Non-pharmacological self-management intervention for improving cardiovascular health and wellbeing in patients with lung cancer and cardiovascular diseases: intervention development and testing

Principal Supervisor: Dr Daniel Liu 

Contact Person: Dr Daniel Liu | Email: daniel.liu@cdu.edu.au

Associate Supervisors

  • Prof Benjamin Tan
  • Dr Alison Wang 
  • Prof Daniel Bressington

Project Summary

Previous studies have reported that cancer patients have a ten-fold greater risk of cardiovascular disease (CVD) mortality than the general population (Sturgeon et al., 2019). Cardiovascular diseases (CVDs) are the most frequent concomitant diseases among lung cancer patients (30.9%) (Sun et al., 2020). Lung cancer patients with pre-existing CVD are at a higher risk of non-cancer-related deaths and are less likely to receive any modality of cancer treatment. However, limited evidence is available to achieve the optimal self-management of lung cancer patients with CVDs to improve cardiovascular health outcomes and wellbeing. Therefore, this study addresses the lack of evidence for providing non-pharmacological self-management to lung cancer survivors with CVDs. Following the Medical Research Council (MRC) Framework for Developing and Evaluating Complex Interventions, this project aims to develop and test a non-pharmacological self-management for improving cardiovascular health and reducing cardiovascular morbidity and mortality in lung cancer patients with CVDs. In Phase I of the study, a non-pharmacological self-management protocol will be developed. In Phase II, a randomised controlled trial (RCT) will be utilised to assess the feasibility and preliminary effects of the evidence-based non-pharmacological self-management protocol for improving cardiovascular health and reducing cardiovascular morbidity and mortality in lung cancer patients with CVDs.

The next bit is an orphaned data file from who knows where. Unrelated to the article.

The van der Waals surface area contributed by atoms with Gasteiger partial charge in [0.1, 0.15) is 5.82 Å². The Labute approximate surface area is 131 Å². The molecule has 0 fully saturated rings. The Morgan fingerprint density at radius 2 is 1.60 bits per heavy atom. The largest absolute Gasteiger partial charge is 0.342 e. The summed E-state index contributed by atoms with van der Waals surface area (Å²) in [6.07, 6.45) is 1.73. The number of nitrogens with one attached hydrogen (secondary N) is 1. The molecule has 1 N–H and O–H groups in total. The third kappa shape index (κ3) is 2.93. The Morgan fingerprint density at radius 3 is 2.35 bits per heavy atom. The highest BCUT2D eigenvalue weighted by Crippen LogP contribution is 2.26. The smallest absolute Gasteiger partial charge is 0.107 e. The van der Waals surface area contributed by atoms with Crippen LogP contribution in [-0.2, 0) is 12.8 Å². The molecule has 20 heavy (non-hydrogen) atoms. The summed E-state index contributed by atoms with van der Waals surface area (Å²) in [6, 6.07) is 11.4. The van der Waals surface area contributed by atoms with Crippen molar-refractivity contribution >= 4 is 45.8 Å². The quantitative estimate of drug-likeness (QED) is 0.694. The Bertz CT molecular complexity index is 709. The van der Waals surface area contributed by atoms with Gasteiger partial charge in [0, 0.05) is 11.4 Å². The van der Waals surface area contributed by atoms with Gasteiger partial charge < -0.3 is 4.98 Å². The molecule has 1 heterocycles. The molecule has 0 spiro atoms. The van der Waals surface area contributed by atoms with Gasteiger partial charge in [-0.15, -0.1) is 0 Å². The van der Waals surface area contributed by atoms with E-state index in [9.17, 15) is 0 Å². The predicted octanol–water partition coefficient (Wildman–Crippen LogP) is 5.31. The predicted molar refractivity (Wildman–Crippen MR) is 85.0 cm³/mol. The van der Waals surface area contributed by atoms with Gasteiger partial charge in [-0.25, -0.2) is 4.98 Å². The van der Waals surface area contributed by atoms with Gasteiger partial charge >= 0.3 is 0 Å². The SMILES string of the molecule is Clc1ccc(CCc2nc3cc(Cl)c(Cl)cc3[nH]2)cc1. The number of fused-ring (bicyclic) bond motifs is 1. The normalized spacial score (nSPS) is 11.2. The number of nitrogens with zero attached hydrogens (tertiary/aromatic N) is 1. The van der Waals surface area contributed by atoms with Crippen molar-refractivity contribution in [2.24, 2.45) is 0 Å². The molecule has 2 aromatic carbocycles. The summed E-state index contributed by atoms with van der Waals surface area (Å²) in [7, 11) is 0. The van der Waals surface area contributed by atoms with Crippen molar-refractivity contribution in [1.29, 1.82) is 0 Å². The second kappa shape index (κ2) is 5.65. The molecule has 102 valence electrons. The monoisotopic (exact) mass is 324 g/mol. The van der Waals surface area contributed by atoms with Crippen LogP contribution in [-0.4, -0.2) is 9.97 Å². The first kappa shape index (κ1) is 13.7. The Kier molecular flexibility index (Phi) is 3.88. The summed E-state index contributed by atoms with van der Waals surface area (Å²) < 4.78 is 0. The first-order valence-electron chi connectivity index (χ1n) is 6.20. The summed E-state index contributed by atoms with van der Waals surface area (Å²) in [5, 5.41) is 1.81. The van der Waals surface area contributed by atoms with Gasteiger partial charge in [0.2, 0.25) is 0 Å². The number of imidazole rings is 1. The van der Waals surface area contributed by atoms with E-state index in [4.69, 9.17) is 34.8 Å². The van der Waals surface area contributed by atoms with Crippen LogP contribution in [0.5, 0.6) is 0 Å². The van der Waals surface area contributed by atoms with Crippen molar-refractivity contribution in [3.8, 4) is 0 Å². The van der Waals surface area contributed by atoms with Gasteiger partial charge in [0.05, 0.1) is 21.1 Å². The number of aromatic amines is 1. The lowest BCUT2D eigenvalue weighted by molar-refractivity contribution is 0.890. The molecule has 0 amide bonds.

Investing in quality simulated learning in nursing (or midwifery) pre-service undergraduate education for best outcomes: An Australian multiple case study design.

Principal Supervisor:  Professor Karen Francis

Contact Person: Dr Daniel Liu | Email: daniel.liu@cdu.edu.au

Associate Supervisors

  • Dr Karen Hazell Raine
  • Dr Jo Finn

Project Summary

NOTE: (the selection of discipline focus for the study will be determined by the HDR candidate) 

The proposed study will utilise a multiple case study design involving Australian Universities that agree to be involved and offer nursing (or midwifery) preservice programs leading to registration as a RN and/or RM to determine:
1. What constitutes quality simulated learning?
2. What are considered ‘best outcomes’?
3. How are the identified ‘best outcomes’ measured?
4. What is the value proposition for simulated learning?

Data Collection and anlaysis: